Call for Papers

By many accounts, we are now living on a “damaged planet” (Tsing et al), and by the same token we are damaged as well. This “we” encompasses all earthly life forms, from animals and plants, the soil and natural elements, human beings, to various organisms invisible to the human eye. Environmental degradation and toxification, species depletion, dwindling biodiversity, threatened cultural knowledge and languages, and even recent pandemics are but a few examples of the injuries and losses sustained by earthlings. Arguably, these dynamics of risk, endangerment, and extinction have always been an intricate part of life, and thereby an incentive for survival. Yet, the accelerating pace and global scale of the damage in today’s era, which some call the “Anthropocene,” has sparked up much wider concerns, as human species will be no exception to the series of mass extinctions lying ahead. What kind of remains will human/non-human cultures and natures leave behind for some future dominant subject to discover (Pratt G170)? What will these ruins tell about all those that are gone?

Prefiguring such future excavations, the injured world we currently live in is already saturated with “absences/presences,” or “ghosts,” i.e. “the vestiges and signs of past ways of life still charged in the present” (Gan et al G1). Turning to Latin etymology, somebody or something that is “absent” does not occupy the same space as a given group: they are “away.” For millennia, human beings have devised ways to keep those absences integrated within day-to-day life and to preserve their memory for posterity. Absences are thus also presences in the sense that these entities do not disappear completely. Conversely, the presence of those that remain encodes the emptiness left by the departed: the survivors’ adaptation would not have taken place without the absence of their former “companion species” (Haraway; see Gan et al). They may also continue to perform their role in a collaborative task or behaviour, an enduring reflex through which the departed is made present again.

Thus, the constant absence/presence interplay implies a tense, dynamic interrelation between visibility and invisibility. A non-exhaustive list of such remains, vestiges, or “ghosts” and of the practices engendering them can include:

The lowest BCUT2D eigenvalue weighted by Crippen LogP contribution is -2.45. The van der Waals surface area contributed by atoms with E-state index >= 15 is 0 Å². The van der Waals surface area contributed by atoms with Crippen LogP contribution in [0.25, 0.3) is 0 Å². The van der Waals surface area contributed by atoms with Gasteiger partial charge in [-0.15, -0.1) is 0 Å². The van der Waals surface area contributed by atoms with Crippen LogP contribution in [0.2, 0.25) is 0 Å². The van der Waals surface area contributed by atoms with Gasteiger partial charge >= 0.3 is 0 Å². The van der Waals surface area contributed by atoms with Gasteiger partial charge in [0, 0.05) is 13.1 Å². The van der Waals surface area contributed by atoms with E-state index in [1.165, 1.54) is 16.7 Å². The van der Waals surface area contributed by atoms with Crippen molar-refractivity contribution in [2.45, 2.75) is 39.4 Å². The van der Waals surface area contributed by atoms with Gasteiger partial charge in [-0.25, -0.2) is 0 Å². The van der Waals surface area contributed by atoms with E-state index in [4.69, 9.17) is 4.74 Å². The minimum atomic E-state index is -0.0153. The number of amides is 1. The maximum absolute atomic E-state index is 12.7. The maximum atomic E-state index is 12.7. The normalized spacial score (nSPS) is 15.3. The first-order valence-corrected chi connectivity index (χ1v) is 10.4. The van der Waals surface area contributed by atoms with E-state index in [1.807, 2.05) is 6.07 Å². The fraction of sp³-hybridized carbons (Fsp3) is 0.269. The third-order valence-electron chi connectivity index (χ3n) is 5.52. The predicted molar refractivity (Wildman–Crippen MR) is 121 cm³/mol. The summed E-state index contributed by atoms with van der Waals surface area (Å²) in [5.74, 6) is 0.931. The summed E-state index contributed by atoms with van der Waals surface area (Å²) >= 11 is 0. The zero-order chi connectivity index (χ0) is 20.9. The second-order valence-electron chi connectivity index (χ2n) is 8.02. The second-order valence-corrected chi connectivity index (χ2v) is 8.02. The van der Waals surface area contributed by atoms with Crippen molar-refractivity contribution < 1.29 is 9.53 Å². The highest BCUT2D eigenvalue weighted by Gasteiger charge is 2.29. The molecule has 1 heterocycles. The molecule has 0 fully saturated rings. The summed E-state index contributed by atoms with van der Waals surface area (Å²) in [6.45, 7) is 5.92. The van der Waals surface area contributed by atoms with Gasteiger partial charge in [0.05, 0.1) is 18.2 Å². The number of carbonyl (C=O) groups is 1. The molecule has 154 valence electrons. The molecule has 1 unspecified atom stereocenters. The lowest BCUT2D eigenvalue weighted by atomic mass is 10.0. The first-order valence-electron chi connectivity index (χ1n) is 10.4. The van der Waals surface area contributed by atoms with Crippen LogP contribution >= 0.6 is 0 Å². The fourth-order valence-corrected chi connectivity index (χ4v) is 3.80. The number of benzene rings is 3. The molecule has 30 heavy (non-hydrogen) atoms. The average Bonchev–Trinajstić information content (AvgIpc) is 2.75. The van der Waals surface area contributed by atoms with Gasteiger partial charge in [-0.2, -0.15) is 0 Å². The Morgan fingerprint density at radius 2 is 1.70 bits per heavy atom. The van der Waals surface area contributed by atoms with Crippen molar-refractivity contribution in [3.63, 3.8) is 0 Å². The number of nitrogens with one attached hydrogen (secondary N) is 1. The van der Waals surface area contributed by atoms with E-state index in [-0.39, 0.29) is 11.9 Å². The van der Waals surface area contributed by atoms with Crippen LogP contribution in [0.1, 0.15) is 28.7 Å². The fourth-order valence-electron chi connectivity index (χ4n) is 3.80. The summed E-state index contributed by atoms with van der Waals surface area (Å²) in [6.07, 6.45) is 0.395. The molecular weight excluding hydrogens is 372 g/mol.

• All forms of environmental exploitation (e.g. deforestation and the paper industry)
  • Species extinction, including humankind’s
  • Toxification of the soil and bodies
  • Waste, the discarded, and their politics
  • Physical and psychological wounding: disease, virus, physical disability, after-effects
  • Endangered traditional cultures, knowledges, and languages of the so-called “minorities”
  • Distancing measures and digital means of communication, especially videoconferences
  • Online teaching (e.g. the “camera-off syndrome” of some students)

On the occasion the BAAHE 2021 conference, we invite contributions that reflect on contemporary instances of absences/presences, either in nature, culture, or both, and on the possible means of voicing, narrating, and representing them in a wide sense. To paraphrase Donna Haraway, we have to live with the damage and the uncanny absence/presences it creates: “staying with the trouble requires learning to be truly present, not as a vanishing pivot between awful or edenic pasts and apocalyptic or salvific futures, but as mortal critters entwined in myriad unfinished configurations of places, times, matters, meanings” (Staying 1). In an echo of Mary Louise Pratt’s vision of the Anthropocene as a concept, absences/presences “enable reflection” on “how to live” this complex moment (Pratt G170). If this last question is “inseparable from the question of how to write” the damage (170), the issue of how to express various forms of absences/presences, or how to let their voice emerge, should be considered too. These strategies ultimately aim at affirming endurance against the forces of extinction, construed as “a breakdown of coordinations” (Gan et al G5), as well as foster an ethics of care, both pragmatically and imaginatively, for our world at risk (Heise).

In addition to the cross-disciplinary issues outlined above, specific questions and answers according to disciplines can be considered:

Literary and cultural studies: To what extent can we narrate life forms, cultures or languages which are less or no longer visible, both thematically and aesthetically? Is it humankind’s responsibility to give them a voice? What are the implications for the human writer’s own voice and agency? Can (eco)narratology (James & Morel) and ecopoetics (Rigby) offer possible strategies? Does the choice of medium, writing modes, and genres matter? How, in the face of threat and extinction, do texts balance humans’ process of “self-understanding” with “forms of multispecies justice and multispecies cosmopolitanism” (Heise 6)? To what extent can we – as a human collective or individual – imagine our own absence? What role do trauma and affect play in this scenario of planetary damage (Heholt & Downing; Kaplan; Weik von Mossner)? What cultural and ideological discourses underlie the representations of absences/presences and of damage in general? To what degree do instances of absences/presences reinforce either a postcolonial or decolonizing project or, on the contrary, a neo-colonial way of living in the world? How much visibility have gender and cultural “minorities” gained on today’s political and artistic scenes and what are current and future challenges?